A drug used to treat severe osteoporosis promotes healing of hard-to-mend fractures in the elderly and others, reducing pain and time spent in nursing, researchers said Tuesday.
In preliminary studies, 93 percent of 145 patients who had unhealed bone fractures — some for as long as six months — had significant healing after only eight to 12 weeks on the drug, called teriparatide, or Forteo.
An estimated 5 percent of the 6 million fractures suffered by Americans each year are slow to heal or do not heal at all, and as many as a quarter of the elderly with pelvic and hip fractures die within a year as a result of their injuries.
Others with such injuries enter nursing homes never to come out again, so the drug has great promise for reducing medical costs and improving quality of life, said Dr. Susan Bukata of the University of Rochester Medical Center, lead author of the study.
"This is a drug with a good clinical track record that has proved to be remarkably safe, and it could have great utility," said Dr. Richard S. Bockman, chief of the endocrine service at the Hospital for Special Surgery in New York, who was not involved in the study.
Bukata and her colleagues reported their findings at a February meeting of the Orthopaedic Research Society.
Teriparatide is a fragment of parathyroid hormone, containing 34 amino acids compared with the 84 in the intact hormone. Studies as early as the 1930s showed that parathyroid hormone injections increase bone density and healing in animals.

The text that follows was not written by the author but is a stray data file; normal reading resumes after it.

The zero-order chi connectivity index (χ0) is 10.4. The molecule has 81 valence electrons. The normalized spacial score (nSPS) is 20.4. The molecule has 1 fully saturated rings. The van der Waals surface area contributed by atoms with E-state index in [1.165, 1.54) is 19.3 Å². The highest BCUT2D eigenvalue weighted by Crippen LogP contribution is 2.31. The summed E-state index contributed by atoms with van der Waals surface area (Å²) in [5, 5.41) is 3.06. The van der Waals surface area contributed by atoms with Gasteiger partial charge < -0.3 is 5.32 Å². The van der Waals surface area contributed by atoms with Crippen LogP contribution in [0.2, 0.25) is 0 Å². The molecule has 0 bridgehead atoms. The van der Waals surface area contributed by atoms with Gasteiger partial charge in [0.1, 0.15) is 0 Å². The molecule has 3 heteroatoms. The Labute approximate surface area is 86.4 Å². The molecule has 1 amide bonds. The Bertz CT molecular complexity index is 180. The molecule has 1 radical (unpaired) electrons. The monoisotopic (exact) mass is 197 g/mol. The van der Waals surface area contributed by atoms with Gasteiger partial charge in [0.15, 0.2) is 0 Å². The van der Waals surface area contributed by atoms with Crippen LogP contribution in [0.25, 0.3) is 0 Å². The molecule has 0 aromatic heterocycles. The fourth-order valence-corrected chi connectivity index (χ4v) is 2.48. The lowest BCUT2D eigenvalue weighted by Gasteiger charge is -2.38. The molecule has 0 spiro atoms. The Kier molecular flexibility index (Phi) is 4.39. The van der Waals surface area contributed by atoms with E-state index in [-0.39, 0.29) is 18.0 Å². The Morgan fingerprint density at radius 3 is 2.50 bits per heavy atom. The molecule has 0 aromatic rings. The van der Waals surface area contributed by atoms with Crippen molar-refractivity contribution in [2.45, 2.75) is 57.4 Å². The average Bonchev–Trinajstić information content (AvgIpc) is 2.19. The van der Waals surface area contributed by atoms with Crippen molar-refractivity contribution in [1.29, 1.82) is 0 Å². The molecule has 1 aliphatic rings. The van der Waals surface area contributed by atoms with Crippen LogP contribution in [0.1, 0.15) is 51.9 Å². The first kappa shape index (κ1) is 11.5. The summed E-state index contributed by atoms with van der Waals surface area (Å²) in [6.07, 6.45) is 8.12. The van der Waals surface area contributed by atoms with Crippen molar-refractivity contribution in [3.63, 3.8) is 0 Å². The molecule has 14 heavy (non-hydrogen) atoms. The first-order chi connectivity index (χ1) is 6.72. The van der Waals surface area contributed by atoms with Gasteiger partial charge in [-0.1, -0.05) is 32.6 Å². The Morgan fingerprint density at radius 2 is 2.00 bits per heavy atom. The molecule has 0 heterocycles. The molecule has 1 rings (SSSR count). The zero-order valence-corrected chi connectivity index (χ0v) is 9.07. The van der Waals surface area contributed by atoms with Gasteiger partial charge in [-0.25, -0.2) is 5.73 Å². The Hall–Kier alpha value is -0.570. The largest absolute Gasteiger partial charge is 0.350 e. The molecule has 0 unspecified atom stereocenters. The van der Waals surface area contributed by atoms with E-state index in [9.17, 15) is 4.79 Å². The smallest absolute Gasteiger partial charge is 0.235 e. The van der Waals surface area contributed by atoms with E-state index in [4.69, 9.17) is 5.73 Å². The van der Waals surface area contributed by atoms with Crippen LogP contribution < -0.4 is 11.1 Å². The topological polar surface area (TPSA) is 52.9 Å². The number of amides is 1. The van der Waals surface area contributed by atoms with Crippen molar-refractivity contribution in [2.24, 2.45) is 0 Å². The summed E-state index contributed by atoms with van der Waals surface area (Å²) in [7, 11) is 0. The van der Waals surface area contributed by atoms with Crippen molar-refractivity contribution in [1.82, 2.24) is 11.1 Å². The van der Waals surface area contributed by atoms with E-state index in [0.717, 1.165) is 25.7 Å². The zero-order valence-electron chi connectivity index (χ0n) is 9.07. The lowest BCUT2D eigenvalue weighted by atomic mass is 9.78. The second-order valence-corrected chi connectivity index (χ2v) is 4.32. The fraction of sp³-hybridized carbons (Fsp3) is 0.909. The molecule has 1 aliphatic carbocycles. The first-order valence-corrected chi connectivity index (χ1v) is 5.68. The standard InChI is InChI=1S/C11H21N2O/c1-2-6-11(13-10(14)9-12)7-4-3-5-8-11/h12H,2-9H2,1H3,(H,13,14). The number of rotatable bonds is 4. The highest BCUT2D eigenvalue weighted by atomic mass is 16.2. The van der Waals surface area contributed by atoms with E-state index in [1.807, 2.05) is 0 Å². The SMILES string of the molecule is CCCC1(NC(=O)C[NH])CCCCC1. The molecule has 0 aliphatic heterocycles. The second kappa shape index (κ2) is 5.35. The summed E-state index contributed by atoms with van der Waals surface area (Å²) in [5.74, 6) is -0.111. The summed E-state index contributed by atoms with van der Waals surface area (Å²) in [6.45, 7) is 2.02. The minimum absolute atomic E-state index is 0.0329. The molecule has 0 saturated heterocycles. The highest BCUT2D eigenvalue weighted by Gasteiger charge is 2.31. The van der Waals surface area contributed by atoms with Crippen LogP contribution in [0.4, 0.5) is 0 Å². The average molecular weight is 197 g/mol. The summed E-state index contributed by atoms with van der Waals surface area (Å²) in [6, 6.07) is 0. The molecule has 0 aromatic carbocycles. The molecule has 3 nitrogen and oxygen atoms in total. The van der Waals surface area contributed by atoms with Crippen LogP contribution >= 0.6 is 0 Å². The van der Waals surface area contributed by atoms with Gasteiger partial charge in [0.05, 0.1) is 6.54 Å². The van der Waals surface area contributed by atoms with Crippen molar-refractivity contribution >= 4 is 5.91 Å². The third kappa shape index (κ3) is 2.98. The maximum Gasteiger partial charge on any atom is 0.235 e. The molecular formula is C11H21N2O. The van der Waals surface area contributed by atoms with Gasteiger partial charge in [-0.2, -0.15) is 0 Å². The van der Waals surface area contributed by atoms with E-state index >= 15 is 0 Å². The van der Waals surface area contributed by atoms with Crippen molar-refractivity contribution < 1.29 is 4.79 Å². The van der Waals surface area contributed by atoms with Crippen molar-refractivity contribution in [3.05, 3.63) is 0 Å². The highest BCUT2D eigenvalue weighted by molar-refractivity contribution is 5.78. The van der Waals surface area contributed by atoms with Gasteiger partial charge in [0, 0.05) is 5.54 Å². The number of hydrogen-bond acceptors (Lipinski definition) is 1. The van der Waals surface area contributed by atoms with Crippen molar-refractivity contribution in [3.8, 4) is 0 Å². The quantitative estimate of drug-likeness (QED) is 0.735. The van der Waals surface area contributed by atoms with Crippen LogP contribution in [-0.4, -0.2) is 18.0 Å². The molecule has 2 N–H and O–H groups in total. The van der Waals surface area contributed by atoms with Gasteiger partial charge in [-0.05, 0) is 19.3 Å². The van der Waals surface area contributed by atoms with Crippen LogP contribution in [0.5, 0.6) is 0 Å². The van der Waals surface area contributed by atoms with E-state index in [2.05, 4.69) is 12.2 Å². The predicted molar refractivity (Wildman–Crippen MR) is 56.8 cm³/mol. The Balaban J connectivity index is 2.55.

Many physicians have observed what they believe to be accelerated healing of fractures in the elderly given Forteo for osteoporosis, and some doctors are now using the drug off-label for such purposes, Bockman said.
Bukata and her colleagues studied 145 mostly elderly patients with fractures at a variety of sites. All the fractures had proved resistant to healing, some for more than six months. The researchers found that 135 of the patients had complete healing of their fractures after eight to 12 weeks. Six had only partial healing, "but they were much more comfortable and happy with the results," she said. Only four patients received no benefit from the drug.
Prostate cancer drug prolongs lives in trial
A prostate cancer drug developed by the Seattle biotechnology company Dendreon prolonged the lives of men in a decisive clinical trial, the company announced Tuesday.
The widely anticipated results could pave the way for the drug, called Provenge, to become the first so-called therapeutic cancer "vaccine" to win approval in the United States after many failures of such drugs.
Therapeutic vaccines like Provenge do not aim to prevent the disease, as a childhood vaccine does. Rather they are meant to train the body's immune system to attack the cancer once the patient is already ill.
"This looks like a proof of concept that cancer vaccines can and do work," said Jeffrey Schlom, an expert on the vaccines at the National Cancer Institute.
Dendreon did not reveal the actual results of its trial, saying they would be presented at a urology meeting on April 28.